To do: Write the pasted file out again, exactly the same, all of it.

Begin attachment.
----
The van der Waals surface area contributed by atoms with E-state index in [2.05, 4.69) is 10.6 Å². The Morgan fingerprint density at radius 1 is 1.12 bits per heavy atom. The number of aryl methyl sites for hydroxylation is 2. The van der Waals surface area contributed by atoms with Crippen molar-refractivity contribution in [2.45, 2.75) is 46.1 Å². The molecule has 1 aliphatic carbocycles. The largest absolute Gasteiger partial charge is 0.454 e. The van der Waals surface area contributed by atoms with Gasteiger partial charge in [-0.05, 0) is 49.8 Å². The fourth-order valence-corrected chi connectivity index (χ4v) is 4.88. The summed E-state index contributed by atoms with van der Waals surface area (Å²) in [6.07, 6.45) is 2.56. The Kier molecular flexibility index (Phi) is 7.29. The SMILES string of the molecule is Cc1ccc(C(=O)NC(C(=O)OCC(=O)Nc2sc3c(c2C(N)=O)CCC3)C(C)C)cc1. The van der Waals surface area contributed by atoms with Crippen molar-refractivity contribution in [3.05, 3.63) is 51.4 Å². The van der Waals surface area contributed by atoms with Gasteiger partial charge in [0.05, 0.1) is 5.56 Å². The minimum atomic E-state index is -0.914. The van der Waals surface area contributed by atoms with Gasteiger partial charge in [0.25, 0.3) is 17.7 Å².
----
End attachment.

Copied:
The van der Waals surface area contributed by atoms with E-state index in [2.05, 4.69) is 10.6 Å². The Morgan fingerprint density at radius 1 is 1.12 bits per heavy atom. The number of aryl methyl sites for hydroxylation is 2. The van der Waals surface area contributed by atoms with Crippen molar-refractivity contribution in [2.45, 2.75) is 46.1 Å². The molecule has 1 aliphatic carbocycles. The largest absolute Gasteiger partial charge is 0.454 e. The van der Waals surface area contributed by atoms with Gasteiger partial charge in [-0.05, 0) is 49.8 Å². The fourth-order valence-corrected chi connectivity index (χ4v) is 4.88. The summed E-state index contributed by atoms with van der Waals surface area (Å²) in [6.07, 6.45) is 2.56. The Kier molecular flexibility index (Phi) is 7.29. The SMILES string of the molecule is Cc1ccc(C(=O)NC(C(=O)OCC(=O)Nc2sc3c(c2C(N)=O)CCC3)C(C)C)cc1. The van der Waals surface area contributed by atoms with Crippen molar-refractivity contribution in [3.05, 3.63) is 51.4 Å². The van der Waals surface area contributed by atoms with Gasteiger partial charge in [0.05, 0.1) is 5.56 Å². The minimum atomic E-state index is -0.914. The van der Waals surface area contributed by atoms with Gasteiger partial charge in [0.25, 0.3) is 17.7 Å².